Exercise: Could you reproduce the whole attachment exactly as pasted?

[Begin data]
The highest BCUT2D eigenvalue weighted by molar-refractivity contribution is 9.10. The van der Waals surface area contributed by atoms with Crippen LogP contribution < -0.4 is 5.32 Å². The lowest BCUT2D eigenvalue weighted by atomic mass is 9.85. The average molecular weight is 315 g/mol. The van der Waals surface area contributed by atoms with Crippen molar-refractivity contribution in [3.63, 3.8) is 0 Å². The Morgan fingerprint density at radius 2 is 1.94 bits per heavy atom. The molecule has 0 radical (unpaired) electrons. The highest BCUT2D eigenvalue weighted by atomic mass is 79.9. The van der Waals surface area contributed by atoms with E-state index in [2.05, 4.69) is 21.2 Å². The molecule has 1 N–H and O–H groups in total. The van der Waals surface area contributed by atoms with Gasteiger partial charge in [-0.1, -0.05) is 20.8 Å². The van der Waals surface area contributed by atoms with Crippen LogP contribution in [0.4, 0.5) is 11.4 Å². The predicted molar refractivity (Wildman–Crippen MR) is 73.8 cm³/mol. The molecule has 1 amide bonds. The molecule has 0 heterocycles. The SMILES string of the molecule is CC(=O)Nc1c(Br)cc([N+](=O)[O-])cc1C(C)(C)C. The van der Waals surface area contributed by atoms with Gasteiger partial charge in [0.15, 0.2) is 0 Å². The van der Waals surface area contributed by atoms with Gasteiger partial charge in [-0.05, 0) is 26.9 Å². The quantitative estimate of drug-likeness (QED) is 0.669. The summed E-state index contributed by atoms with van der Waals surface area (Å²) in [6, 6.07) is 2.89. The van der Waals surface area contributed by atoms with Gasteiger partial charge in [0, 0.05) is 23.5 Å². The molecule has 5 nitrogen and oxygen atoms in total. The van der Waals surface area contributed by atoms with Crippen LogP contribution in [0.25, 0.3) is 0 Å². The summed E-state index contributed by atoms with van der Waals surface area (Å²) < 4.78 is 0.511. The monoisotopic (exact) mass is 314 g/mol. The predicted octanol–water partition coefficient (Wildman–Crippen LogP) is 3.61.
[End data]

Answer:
The highest BCUT2D eigenvalue weighted by molar-refractivity contribution is 9.10. The van der Waals surface area contributed by atoms with Crippen LogP contribution < -0.4 is 5.32 Å². The lowest BCUT2D eigenvalue weighted by atomic mass is 9.85. The average molecular weight is 315 g/mol. The van der Waals surface area contributed by atoms with Crippen molar-refractivity contribution in [3.63, 3.8) is 0 Å². The Morgan fingerprint density at radius 2 is 1.94 bits per heavy atom. The molecule has 0 radical (unpaired) electrons. The highest BCUT2D eigenvalue weighted by atomic mass is 79.9. The van der Waals surface area contributed by atoms with E-state index in [2.05, 4.69) is 21.2 Å². The molecule has 1 N–H and O–H groups in total. The van der Waals surface area contributed by atoms with Gasteiger partial charge in [-0.1, -0.05) is 20.8 Å². The van der Waals surface area contributed by atoms with Crippen LogP contribution in [0.4, 0.5) is 11.4 Å². The predicted molar refractivity (Wildman–Crippen MR) is 73.8 cm³/mol. The molecule has 1 amide bonds. The molecule has 0 heterocycles. The SMILES string of the molecule is CC(=O)Nc1c(Br)cc([N+](=O)[O-])cc1C(C)(C)C. The van der Waals surface area contributed by atoms with Gasteiger partial charge in [0.15, 0.2) is 0 Å². The van der Waals surface area contributed by atoms with Gasteiger partial charge in [-0.05, 0) is 26.9 Å². The quantitative estimate of drug-likeness (QED) is 0.669. The summed E-state index contributed by atoms with van der Waals surface area (Å²) in [6, 6.07) is 2.89. The van der Waals surface area contributed by atoms with Gasteiger partial charge in [0, 0.05) is 23.5 Å². The molecule has 5 nitrogen and oxygen atoms in total. The van der Waals surface area contributed by atoms with Crippen LogP contribution in [0.25, 0.3) is 0 Å². The summed E-state index contributed by atoms with van der Waals surface area (Å²) < 4.78 is 0.511. The monoisotopic (exact) mass is 314 g/mol. The predicted octanol–water partition coefficient (Wildman–Crippen LogP) is 3.61.